Vietnam needs more high skilled workers for manufacturing industry: experts
People work at a Japanese-invested electronic company in Vietnam – PHOTO: VNA
HCMC – Following the recent wave of rising foreign investment in Vietnam, experts have forecast that the human resource structure will see a fundamental change once the foreign direct investment (FDI) flows to the manufacturing and processing industries that require medium to high skilled workers, instead of a low or unskilled workforce.
The year 2020 marked an important milestone in the economic and social context of Vietnam as Covid-19 affected about 93% of the world’s population, said experts at a webinar jointly organized by ManpowerGroup Vietnam and the Institute of Labor and Social Affairs on July 22.
Vietnam has been severely impacted by the pandemic, although the manufacturing and processing industry continues to play a key role in leading the growth of the economy.
In particular, industrial manufacturing and processing in the fourth quarter of 2020 continued to maintain a higher growth momentum than the previous quarters, contributing significantly to the prospects of economic recovery.
Being an Asian country with strong international integration and a young abundant workforce, Vietnam has continued attracting strong FDI, creating more business and job opportunities.
Addressing the webinar, Simon Matthews, regional manager of ManpowerGroup Vietnam, Thailand and Middle East, said, “Vietnam has steadily turned into a manufacturing hotspot in Asia, due to its relatively large and cost-competitive workforce, attractive tax regime, stable political environment, geographical advantages and open trade policies.”
He added, “Foreign firms have planned to expand manufacturing operations in Vietnam in an effort to diversify supply chains. This will bring about great opportunities for Vietnam to take manufacturing to the next level, creating thousands of meaningful jobs for the local workforce.”
According to ManpowerGroup Vietnam’s survey “The situation and demand of working skills at FDI manufacturing and processing businesses in Vietnam in the 2021-2023 period”, most of the businesses are using cutting-edge technologies from a high to very high level (32%) or medium level (63%). Only 5% are at the low and very low level.
In this context, the manufacturing and processing industry requires more medium to high skilled workers.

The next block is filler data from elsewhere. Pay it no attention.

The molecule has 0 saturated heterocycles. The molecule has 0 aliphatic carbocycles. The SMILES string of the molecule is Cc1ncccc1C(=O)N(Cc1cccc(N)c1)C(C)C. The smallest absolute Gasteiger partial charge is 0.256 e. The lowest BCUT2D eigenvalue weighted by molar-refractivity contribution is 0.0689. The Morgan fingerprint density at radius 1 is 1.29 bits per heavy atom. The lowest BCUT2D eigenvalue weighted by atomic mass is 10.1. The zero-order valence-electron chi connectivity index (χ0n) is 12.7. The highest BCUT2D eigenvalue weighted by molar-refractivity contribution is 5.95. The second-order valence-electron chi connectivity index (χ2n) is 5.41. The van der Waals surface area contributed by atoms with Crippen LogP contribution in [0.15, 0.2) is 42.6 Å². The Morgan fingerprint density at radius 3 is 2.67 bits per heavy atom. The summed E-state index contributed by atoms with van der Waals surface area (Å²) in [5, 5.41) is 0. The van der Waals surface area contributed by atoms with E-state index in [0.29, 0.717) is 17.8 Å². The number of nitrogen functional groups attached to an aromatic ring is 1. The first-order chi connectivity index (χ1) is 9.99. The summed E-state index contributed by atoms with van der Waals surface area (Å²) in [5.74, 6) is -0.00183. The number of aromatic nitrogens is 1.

Meanwhile, nearly half of the workers (46%) in the FDI businesses are doing low-skilled or simple jobs and this ratio is high in the motorbike/automobile assembling, textile and electronics industries. Around one third of the laborers (office workers/services and sales, assembling technicians and equipment operators) have medium to lower medium skills.
“The Covid-19 pandemic will continue to become more complicated in 2021 and the world is in the ‘new normal’ phase. Businesses will have to optimize their operations and production to become both more effective and safer,” said Bui Ton Hien, director of the Institute of Labor and Social Affairs.
“FDI enterprises in the manufacturing and processing industry will lean more toward automation, and thus will strongly affect the demand for labor skills and skilled jobs in the market in the next two to three years,” he added.
Work ethics, discipline at work and professional/technical skills are rated as very important by the manufacturing FDI companies that participated in the survey. In addition, foreign language ability plays a critical role at FDI businesses; however, it is rated the lowest in the group of skills surveyed.
The top skills that businesses find the most difficult to find are professional/technical skills; foreign language skills; analytical, logical and critical thinking; creativity, initiating skills; leadership/management, decision making skills; and problem solving/conflict management skills.
Matthews emphasized, “Due to the technological disruption, employers would need to develop an effective and holistic workforce strategy. As the world of work is changing fast and it becomes more and more challenging to find workers with suitable skills, organizations must build, bridge and borrow the skill sets they need. That will be critical for their success in the short, medium and long term, especially in the digital age.”
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